COLUMN-Perish the thought – stocks might fall :Mike Dolan

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(The author is Editor-at-Large, Finance and Markets at Businesshala News. Any views expressed here are her own)

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LONDON, Nov 17 (Businesshala) – You almost have to re-read the small print for a reminder that stocks could fall sometime again.

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The frequently used compliance disclaimer that the value of your investment can go down as well as up is largely ignored by stock investors to this day.

And after a three-year winning streak, fund managers are clearly betting on another.

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Bank of America’s 2021 Monthly Fund Managers Survey shows U.S. equities as the most overweight in eight years — with 8% of 388 respondents, managing more than $1 trillion in assets, being largely underweight stocks. claim to.

And a weekly JPMorgan client survey showed 60% plan to add even more equity exposure in the coming days and weeks.

As the investment outlook for 2022 emerges from banks and funds, the basic rationale for sticking with stocks is pretty simple.

If a global pandemic and the sharpest economic contraction in a generation didn’t spark a negative year for expensive equity indices – many wonder what will happen right now.

Let liquidity ride until it finally ends, even then there seems to be a consensus.

Central banks are already cutting emergency aid with inflation on the radar – but the last place you want to be is in bonds unless you think we’re headed for a recession within 12 months.

some do.

It’s also hard to argue with the fact that stocks don’t often go down anyhow throughout the calendar year. The S&P500 has ended in only one red in the four years since 1960.

For a more diversified spread of equity risk, such as MSCI’s All-Country Stock Index, this has been the best rolling three-year period since the dot.com bubble 20 years ago and only 4 down years since then. The index has doubled precisely from the deep but brief pandemic trough of March 2020.

Aside from the famous boom and bust at the turn of the millennium, that global index’s 34-year history hasn’t had a better three-year period for stocks.

Given those metrics, overwhelming consensus and a clear lack of options, you’re inclined to sit down and take notice when one of the fastest houses on Wall St.

This week Morgan Stanley – one of the most vocal and accurate Wall St. forecasters of a V-shaped market recovery since the pandemic hit last year – said it would expect the S&P 500 to drop about 6 percent from current levels by the end of next year. % looks down.

That’s hardly a sign of walking for the hills — but any negative sign on stock market forecasts is noteworthy these days and only the 2008 banking collapse produced the most negative year for the S&P 500 since the dotcom crash.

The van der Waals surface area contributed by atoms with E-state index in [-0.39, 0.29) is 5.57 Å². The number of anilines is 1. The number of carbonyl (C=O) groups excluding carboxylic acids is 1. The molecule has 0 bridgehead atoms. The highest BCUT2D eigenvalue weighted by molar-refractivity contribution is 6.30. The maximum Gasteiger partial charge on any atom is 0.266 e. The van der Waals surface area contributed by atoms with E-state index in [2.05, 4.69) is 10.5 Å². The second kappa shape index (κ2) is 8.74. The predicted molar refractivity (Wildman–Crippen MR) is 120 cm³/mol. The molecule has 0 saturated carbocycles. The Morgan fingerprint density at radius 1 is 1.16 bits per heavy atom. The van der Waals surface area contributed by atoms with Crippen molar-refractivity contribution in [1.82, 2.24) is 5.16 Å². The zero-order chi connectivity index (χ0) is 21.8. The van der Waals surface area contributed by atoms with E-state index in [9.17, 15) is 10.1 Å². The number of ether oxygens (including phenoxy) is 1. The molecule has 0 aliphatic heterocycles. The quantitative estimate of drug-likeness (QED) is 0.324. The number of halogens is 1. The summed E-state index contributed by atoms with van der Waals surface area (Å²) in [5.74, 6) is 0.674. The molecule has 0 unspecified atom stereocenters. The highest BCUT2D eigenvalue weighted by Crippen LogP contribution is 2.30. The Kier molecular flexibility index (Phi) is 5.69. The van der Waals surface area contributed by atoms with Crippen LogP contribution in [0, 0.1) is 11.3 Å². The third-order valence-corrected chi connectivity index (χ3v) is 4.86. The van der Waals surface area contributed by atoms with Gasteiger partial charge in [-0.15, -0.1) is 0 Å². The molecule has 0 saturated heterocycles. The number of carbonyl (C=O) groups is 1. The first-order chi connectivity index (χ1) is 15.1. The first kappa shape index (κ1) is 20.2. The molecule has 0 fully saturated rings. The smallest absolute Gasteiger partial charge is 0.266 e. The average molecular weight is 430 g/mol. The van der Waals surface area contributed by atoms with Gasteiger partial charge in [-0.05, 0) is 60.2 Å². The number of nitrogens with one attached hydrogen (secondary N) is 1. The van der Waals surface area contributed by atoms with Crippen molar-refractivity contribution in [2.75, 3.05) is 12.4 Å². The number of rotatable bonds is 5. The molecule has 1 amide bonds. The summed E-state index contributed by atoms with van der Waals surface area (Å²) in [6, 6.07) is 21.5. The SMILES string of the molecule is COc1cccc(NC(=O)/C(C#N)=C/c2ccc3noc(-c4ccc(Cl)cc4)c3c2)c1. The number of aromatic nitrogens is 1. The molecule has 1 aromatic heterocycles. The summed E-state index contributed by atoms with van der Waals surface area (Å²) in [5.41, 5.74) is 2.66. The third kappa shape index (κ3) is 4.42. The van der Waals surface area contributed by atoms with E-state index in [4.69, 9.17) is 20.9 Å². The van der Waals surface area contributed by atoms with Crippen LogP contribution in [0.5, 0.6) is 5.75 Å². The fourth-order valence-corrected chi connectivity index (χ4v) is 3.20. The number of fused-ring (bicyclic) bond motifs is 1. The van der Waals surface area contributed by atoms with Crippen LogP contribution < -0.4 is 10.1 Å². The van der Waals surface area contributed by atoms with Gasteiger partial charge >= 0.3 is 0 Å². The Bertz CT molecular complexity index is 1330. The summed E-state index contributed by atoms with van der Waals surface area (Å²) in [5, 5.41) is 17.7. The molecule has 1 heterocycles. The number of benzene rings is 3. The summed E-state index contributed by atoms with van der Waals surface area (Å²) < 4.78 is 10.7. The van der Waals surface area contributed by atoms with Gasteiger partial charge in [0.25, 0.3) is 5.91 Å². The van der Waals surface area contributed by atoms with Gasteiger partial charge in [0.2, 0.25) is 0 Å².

removing stabilizers

Morgan Stanley’s argument was not alarming, preferring to emphasize growth and the ‘normalization’ of asset prices.

It spoke of the coming of “training wheels” in the post-COVID recovery next year as policy supports are gradually removed and financial assets have to balance on their own to adapt to change.

“Markets are facing several ‘common’ mid-cycle problems: improved growth being hit by higher inflation, policy changes and more expensive valuations.”

Hedging its call in the context of tight credit and nerves about financial conditions, it sees the 10-year Treasury yield ending 2022 rebound back to 2.10% from 1.6% today — originally only Where it was in mid-2019.

Yet these are relatively anodine prediction outliers.

Goldman Sachs expects another 9% on the S&P 500 through next year, sees the JPMorgan index adding at least 6% by the middle of next year and UBS sees it up 6% by the end of 2022.

Of course some of this is about timing – when does the wind change on policy mixed with still largely unknown macro variables around inflation and even the pandemic.

Univision Portfolio Manager Olivier Marciot said he is cautious about the year ahead, but remains exposed to riskier assets given central bank policy.

“History has demonstrated that trying to estimate the actual change in position by dire adjustments to financial conditions usually yields disappointing results.”

What’s more, forecasts are already on the table from where we stand in November. And a lot can happen in the illiquid markets at the end of the year when investors are itching to bank profits.

Already the dollar is rising sharply on a mix of inflation and interest rate concerns, but between Western allies and Russia and China – from the border of Belarus to Ukraine and Taiwan, and even in space – Politics is shaking. And a rising dollar effectively automatically strengthens the world’s financial conditions.

Military flashpoints or related energy price shocks and electrical blackouts in Europe and elsewhere can be even more disturbing than usual.

On New Year’s Eve, perhaps Morgan Stanley’s call for 2022 will start to look even brighter.

By Mike Dolan, Twitter: @reutersMikeD; Editing by Alexander Smith

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